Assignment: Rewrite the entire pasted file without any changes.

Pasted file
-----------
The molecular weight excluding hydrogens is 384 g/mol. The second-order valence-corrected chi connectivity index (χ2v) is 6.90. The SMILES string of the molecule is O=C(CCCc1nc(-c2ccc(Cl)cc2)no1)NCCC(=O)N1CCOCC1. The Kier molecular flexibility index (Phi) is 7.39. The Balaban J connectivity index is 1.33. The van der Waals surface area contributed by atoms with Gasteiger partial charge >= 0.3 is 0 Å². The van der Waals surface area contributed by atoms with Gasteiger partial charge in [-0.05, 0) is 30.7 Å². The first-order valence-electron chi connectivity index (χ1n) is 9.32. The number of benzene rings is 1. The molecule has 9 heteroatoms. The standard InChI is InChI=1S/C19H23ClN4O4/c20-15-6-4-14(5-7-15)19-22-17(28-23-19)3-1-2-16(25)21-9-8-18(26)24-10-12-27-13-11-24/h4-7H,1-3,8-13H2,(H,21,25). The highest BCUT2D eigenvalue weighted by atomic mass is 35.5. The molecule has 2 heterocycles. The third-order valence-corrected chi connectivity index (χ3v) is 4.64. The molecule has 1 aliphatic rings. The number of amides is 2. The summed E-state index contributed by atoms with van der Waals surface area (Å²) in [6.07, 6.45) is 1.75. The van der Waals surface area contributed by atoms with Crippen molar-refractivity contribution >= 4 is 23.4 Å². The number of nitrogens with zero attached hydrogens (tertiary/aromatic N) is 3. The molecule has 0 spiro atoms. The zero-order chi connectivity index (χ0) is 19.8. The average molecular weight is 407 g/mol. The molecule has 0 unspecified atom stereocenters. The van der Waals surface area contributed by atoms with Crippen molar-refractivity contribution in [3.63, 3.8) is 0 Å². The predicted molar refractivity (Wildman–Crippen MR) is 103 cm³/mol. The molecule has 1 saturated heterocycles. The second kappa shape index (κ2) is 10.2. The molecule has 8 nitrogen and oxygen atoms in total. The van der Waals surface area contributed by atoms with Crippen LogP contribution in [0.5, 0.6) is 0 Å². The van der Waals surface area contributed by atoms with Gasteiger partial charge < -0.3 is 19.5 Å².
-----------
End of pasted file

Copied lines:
The molecular weight excluding hydrogens is 384 g/mol. The second-order valence-corrected chi connectivity index (χ2v) is 6.90. The SMILES string of the molecule is O=C(CCCc1nc(-c2ccc(Cl)cc2)no1)NCCC(=O)N1CCOCC1. The Kier molecular flexibility index (Phi) is 7.39. The Balaban J connectivity index is 1.33. The van der Waals surface area contributed by atoms with Gasteiger partial charge >= 0.3 is 0 Å². The van der Waals surface area contributed by atoms with Gasteiger partial charge in [-0.05, 0) is 30.7 Å². The first-order valence-electron chi connectivity index (χ1n) is 9.32. The number of benzene rings is 1. The molecule has 9 heteroatoms. The standard InChI is InChI=1S/C19H23ClN4O4/c20-15-6-4-14(5-7-15)19-22-17(28-23-19)3-1-2-16(25)21-9-8-18(26)24-10-12-27-13-11-24/h4-7H,1-3,8-13H2,(H,21,25). The highest BCUT2D eigenvalue weighted by atomic mass is 35.5. The molecule has 2 heterocycles. The third-order valence-corrected chi connectivity index (χ3v) is 4.64. The molecule has 1 aliphatic rings. The number of amides is 2. The summed E-state index contributed by atoms with van der Waals surface area (Å²) in [6.07, 6.45) is 1.75. The van der Waals surface area contributed by atoms with Crippen molar-refractivity contribution >= 4 is 23.4 Å². The number of nitrogens with zero attached hydrogens (tertiary/aromatic N) is 3. The molecule has 0 spiro atoms. The zero-order chi connectivity index (χ0) is 19.8. The average molecular weight is 407 g/mol. The molecule has 0 unspecified atom stereocenters. The van der Waals surface area contributed by atoms with Crippen molar-refractivity contribution in [3.63, 3.8) is 0 Å². The predicted molar refractivity (Wildman–Crippen MR) is 103 cm³/mol. The molecule has 1 saturated heterocycles. The second kappa shape index (κ2) is 10.2. The molecule has 8 nitrogen and oxygen atoms in total. The van der Waals surface area contributed by atoms with Crippen LogP contribution in [0.5, 0.6) is 0 Å². The van der Waals surface area contributed by atoms with Gasteiger partial charge < -0.3 is 19.5 Å².